At the end of last week’s ‘This Sorrowful Life,’ Rick gave everyone at the prison the opportunity to decide whether or not their new home was worth fighting (and probably dying) for, or if they’d simply be better off by cutting their losses and moving on down the road – maybe move in with Morgan and help him build his zombie obstacle course.
Surprisingly, The Walking Dead opted out of spending a significant portion of the season finale showing democracy in action and instead went the bait-and-switch route by insinuating that the group had decided the relative, yet creepy security provided them by the mostly-sturdy walls of the prison were not worth dying over. Carl was seen packing up his belongings and shrugging off his father’s attempts at conversation, leading us to believe that perhaps the vote didn’t go his way and despite his child-soldier protestations, the group was headed for the road once more.
But, of course, that’s not what happened, and it’s also not the only bait-and-switch ‘Welcome to the Tombs’ has to offer.
Early on, Philip is seen giving someone a brutal beating, which, considering it plays out from the POV of the victim, the audience may initially believe it to be Andrea – who was last seen wide-eyed and shackled in Philip’s dental/torture chair. Regardless how problematic and inconsistent her character had become, it’s hard to believe anyone was looking forward to an episode wherein the Governor actually tortures Andrea, and thankfully, the writers’ better judgment won out and no such event occurred. Instead, Philip turns on Milton for setting fire to the walkers and then leaves him to die in the same room as the shackled Andrea.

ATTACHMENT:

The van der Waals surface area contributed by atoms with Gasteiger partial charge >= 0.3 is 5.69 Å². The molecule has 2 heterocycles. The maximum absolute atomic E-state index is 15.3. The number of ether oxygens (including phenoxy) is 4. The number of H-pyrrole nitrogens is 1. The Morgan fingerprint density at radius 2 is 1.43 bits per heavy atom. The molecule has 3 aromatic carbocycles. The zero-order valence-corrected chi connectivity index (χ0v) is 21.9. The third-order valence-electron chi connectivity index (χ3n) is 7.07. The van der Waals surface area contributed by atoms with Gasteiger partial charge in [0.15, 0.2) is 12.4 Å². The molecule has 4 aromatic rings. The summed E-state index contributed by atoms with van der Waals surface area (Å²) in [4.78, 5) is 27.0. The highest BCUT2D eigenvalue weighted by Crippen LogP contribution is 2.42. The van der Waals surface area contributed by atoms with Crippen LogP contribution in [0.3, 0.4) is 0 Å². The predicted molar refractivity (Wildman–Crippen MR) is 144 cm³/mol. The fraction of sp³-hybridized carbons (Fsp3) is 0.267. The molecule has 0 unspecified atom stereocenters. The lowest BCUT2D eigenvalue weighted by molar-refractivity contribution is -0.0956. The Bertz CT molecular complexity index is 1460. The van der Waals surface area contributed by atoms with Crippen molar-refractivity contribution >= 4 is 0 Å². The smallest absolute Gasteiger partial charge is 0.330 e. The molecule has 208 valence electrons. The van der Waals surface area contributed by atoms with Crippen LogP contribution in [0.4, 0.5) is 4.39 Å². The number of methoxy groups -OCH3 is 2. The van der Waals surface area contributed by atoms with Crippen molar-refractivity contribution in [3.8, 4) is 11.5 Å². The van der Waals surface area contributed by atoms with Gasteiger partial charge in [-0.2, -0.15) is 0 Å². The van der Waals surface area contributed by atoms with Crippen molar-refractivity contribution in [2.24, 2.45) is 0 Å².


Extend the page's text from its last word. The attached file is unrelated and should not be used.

Ultimately, this would prove to seal Andrea and Milton’s fate. As the two of them wait for the grievously injured Milton to expire, he alerts Andrea to the pair of pliers he stashed before the Governor did him in. It’s as tense a scene as it is maddeningly simplistic, which, oddly enough, when coupled with the is-he-still-breathing check-ins on Milton manages to actually heighten the suspense, if not the desire for the viewer to yell at their television.